22. This is not a good idea, to bring about the birth of a child from an extinct branch of man would be cruel, on its own in our world with no-one of its own race to turn to when its troubled, it would be a prisoner, a lab rat, why not bring back T Rex?, at least it could EAT its tormentors.

23. Primitive man lived in the primitive world, and thats where he should stay.

24. This guy is truly as mad as Frankenstein.

25. Omg, please tell me this is a joke?

Not many people want to bring Neanderthals back to life. My opinion on the return of the Neanderthals is, if a woman agrees to give birth to a Neanderthal baby, then why not? It will be Homo sapien’s one of the best scientific achievements if Neanderthals are successfully recreated. I am curious to see the success of the experiment. 100,000 years ago, we shared this planet with several other species of human, all of them clever, resourceful and excellent hunters, but we Homo sapiens only survive. Scientists say, ‘one of the crucial elements of Homo sapiens’ adaptations is that it combines complex planning, developed in the front of the brain, with language and the ability to spread new ideas from one individual to another’. The Neanderthals died out about 30,000 years ago not only because the Ice Age limited available food supplies, but because Homo sapiens killed them off. Bats, bears, bees, birds, butterflies, buffaloes share their world with many other species of bats, bears, bees, birds, butterflies, buffaloes. Why should humans be afraid to have another species of humans? Just because we can, I think we should. Life without challenges is boring.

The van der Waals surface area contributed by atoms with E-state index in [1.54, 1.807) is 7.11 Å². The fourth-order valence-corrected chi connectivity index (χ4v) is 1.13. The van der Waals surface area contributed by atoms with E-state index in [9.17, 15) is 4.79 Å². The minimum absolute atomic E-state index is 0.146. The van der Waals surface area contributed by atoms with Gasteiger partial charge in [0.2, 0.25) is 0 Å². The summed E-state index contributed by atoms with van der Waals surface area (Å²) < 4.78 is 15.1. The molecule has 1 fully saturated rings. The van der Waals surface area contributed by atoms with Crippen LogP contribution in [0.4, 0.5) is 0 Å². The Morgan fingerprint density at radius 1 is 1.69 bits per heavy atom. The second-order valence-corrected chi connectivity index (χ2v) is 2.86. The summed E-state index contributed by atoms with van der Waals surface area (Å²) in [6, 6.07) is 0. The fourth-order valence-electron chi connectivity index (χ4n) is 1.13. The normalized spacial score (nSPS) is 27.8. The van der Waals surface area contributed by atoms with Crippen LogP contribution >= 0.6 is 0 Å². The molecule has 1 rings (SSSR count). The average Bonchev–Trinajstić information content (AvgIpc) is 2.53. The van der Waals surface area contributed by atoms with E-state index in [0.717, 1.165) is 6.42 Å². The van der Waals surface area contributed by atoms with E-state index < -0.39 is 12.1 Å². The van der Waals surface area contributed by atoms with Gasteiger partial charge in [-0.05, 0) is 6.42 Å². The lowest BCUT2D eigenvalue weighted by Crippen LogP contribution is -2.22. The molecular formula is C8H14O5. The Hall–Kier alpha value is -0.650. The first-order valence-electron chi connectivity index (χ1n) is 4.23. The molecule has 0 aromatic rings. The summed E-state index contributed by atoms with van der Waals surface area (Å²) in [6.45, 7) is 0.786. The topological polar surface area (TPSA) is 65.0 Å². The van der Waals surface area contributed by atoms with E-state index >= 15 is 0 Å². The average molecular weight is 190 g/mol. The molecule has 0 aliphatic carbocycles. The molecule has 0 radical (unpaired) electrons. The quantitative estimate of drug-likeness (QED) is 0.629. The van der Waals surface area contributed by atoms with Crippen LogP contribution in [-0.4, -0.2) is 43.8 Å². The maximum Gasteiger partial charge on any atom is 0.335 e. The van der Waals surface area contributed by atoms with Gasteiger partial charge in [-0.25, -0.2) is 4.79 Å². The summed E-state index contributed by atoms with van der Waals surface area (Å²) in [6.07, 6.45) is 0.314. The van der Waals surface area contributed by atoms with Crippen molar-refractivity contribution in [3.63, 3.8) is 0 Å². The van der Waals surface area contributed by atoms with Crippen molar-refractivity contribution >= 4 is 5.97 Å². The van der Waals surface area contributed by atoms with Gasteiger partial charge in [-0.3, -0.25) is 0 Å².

Comments

  1. The Mellow Monkey says

    How they’re describing doing it on the Daily Fail sounds like bullshit fantasy talk to me, but I’m sure someone more educated in the field could weigh in better.

    I love the idea of another species of human and being able to see how we differ from Neanderthals firsthand. Unfortunately, even if the DNA was completely intact and everything went off without a hitch and the baby didn’t immediately die from diseases upon birth…we’d be bringing someone into the world who could never, ever live as just another person. How could the world’s only Neanderthal go to school? How could they have a career? Relationships? Bigotry and stereotypes are bad enough for people who have millions or billions of other people like them, but how might it be when someone is the sole representative of their species?